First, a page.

Sidney, British Columbia: A new short video, produced by Raincoast Conservation Foundation and supported by a coalition of conservation groups, highlights the threats to the Fraser estuary from the proposed Terminal 2 expansion. The Port of Vancouver wants to double the size of its Deltaport shipping terminal at Roberts Bank, creating a concrete island almost 900 acres, and putting further stress on an estuary that has already lost more than 70% of its natural habitat. Today, with the release of the video, scientists from Raincoast are calling on North Vancouver’s Minister of Environment and Climate Change Canada, Jonathan Wilkinson, to reject the Port’s application and support investments to restore the Fraser estuary and its endangered species.
As a nursery and feeding ground, the Fraser estuary connects a food web that links fish, birds and marine mammals across thousands of kilometres of the North Pacific Ocean. The estuary is a migration corridor and the rearing grounds for Canada’s largest salmon runs. Fraser Chinook salmon that rely on the estuary are essential food for endangered Southern Resident killer whales.
For birds, the estuary is of global importance – serving as a crucial stopover on migration routes stretching from South America to the high Arctic – this includes nearly all of the world’s population of Western Sandpipers.
Raincoast biologist and Lower Fraser Research and Restoration Coordinator David Scott assessed the project’s impacts on juvenile salmon and concluded that “in addition to direct habitat loss from the increased footprint of the terminal, the expansion would further interrupt natural migration pathways between critical estuary habitats.”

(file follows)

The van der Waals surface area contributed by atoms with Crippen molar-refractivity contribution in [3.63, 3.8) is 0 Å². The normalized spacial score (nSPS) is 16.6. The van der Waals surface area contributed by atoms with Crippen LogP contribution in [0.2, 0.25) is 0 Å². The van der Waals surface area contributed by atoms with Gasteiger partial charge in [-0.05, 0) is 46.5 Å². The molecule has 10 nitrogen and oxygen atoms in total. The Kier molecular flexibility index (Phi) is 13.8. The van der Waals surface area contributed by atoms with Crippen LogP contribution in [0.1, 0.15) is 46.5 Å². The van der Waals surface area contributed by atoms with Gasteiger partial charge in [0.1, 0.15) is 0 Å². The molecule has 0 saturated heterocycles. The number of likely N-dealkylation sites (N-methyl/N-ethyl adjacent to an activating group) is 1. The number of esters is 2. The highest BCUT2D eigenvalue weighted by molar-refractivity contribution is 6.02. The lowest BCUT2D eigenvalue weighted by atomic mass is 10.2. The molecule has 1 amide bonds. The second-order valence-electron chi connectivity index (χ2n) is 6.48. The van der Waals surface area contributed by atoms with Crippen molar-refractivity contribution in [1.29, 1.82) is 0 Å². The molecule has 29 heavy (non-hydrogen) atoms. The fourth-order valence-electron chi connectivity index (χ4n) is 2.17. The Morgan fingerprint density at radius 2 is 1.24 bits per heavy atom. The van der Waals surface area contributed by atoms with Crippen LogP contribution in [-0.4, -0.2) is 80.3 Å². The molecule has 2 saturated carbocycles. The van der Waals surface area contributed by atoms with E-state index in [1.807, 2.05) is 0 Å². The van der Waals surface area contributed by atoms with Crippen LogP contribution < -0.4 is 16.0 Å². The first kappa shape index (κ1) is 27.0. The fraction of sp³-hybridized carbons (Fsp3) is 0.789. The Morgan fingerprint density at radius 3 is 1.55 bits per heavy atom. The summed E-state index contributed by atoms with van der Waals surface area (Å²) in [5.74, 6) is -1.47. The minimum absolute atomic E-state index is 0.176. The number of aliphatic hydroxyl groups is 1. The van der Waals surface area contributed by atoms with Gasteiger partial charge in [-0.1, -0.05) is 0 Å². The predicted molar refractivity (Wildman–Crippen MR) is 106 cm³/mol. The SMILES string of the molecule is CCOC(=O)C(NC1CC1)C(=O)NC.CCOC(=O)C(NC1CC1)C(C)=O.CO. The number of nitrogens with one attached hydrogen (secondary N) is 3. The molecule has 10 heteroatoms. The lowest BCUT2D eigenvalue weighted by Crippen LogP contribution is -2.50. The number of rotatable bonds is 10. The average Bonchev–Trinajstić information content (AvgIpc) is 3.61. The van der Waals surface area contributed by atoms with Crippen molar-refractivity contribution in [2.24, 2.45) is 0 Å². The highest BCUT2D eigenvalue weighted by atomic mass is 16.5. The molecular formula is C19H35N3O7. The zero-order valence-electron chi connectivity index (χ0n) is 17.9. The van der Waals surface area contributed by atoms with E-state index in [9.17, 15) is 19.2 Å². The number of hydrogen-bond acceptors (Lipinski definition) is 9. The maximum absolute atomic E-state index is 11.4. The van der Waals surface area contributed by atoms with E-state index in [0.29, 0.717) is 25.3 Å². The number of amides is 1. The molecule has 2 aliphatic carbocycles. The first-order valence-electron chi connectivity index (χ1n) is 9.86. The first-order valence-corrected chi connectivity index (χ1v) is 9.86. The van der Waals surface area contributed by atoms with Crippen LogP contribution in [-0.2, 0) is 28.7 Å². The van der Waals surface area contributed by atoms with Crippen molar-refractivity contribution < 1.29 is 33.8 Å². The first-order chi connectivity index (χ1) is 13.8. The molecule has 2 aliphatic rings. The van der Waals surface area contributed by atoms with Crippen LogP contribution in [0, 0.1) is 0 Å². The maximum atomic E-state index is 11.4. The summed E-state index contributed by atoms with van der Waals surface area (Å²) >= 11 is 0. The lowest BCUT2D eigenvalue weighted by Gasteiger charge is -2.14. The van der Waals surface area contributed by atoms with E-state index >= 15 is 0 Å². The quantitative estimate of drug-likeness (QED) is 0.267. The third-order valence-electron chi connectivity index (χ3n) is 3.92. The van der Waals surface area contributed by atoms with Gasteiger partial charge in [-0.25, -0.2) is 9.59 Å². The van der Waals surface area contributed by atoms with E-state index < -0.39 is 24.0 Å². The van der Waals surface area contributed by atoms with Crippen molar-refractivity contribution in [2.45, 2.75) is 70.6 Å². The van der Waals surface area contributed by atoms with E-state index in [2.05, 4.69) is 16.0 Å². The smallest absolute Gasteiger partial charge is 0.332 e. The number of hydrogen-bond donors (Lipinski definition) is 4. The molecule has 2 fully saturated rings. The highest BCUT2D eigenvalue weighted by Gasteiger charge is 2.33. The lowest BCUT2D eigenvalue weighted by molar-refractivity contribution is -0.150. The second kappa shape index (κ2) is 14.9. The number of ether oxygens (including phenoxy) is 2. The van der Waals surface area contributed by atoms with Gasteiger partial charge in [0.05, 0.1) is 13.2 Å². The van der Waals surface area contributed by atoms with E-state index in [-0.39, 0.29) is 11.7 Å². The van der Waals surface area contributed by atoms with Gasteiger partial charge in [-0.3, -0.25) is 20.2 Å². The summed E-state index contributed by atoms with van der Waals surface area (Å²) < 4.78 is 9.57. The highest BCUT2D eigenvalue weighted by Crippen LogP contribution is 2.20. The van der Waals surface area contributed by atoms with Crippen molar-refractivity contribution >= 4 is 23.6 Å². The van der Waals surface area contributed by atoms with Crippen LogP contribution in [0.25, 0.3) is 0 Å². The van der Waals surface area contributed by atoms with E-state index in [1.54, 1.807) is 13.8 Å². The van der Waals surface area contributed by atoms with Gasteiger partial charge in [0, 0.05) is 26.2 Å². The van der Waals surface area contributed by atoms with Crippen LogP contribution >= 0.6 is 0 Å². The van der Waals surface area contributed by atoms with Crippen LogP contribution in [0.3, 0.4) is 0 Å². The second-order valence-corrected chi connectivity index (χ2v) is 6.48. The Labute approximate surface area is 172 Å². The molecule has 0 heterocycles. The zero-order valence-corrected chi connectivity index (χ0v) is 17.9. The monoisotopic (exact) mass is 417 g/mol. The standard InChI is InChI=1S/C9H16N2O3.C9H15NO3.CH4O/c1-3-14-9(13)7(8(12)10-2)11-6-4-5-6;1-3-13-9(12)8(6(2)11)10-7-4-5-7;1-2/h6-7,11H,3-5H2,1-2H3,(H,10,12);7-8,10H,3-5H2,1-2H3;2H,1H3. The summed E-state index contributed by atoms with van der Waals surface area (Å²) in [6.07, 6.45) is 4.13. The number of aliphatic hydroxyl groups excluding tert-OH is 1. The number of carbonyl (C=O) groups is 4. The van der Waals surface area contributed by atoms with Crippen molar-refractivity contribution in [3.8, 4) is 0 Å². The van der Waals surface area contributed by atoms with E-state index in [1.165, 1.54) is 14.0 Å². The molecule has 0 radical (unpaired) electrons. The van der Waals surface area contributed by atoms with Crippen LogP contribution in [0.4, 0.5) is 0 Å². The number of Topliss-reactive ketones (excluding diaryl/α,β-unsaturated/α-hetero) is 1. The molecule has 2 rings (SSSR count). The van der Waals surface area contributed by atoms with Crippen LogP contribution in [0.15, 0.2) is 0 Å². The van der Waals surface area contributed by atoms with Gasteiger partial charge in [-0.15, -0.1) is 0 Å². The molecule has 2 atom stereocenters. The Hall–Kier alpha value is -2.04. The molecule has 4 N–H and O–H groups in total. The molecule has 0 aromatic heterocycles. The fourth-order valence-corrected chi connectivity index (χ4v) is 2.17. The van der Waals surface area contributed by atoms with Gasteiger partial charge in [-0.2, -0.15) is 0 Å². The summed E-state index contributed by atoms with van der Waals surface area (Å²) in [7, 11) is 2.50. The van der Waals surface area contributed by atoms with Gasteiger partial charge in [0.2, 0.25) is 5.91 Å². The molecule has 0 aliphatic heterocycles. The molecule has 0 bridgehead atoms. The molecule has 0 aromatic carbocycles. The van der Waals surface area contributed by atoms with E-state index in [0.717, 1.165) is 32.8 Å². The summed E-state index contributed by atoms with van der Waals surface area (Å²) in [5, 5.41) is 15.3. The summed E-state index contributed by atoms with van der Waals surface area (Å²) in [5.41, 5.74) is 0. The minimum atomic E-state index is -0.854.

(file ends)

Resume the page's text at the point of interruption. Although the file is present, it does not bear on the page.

In addition to food supply, the waters adjacent to the Fraser estuary are critical habitat for the Southern Residents. As Raincoast has previously demonstrated in published research and argued in the courts, increased noise in the Salish Sea threatens the recovery of these whales. The federal assessment panel concluded that Terminal 2 expansion would have “significant and adverse cumulative effects” on endangered Southern Residents.
“There are substantial efforts and investments being made to protect and restore the Fraser River estuary, including those by Raincoast,” said Wild Salmon Program Director Misty MacDuffee. “Now is not the time to undermine these collaborative efforts to restore Chinook salmon, Southern Resident killer whales and hundreds of other species that rely on estuary.”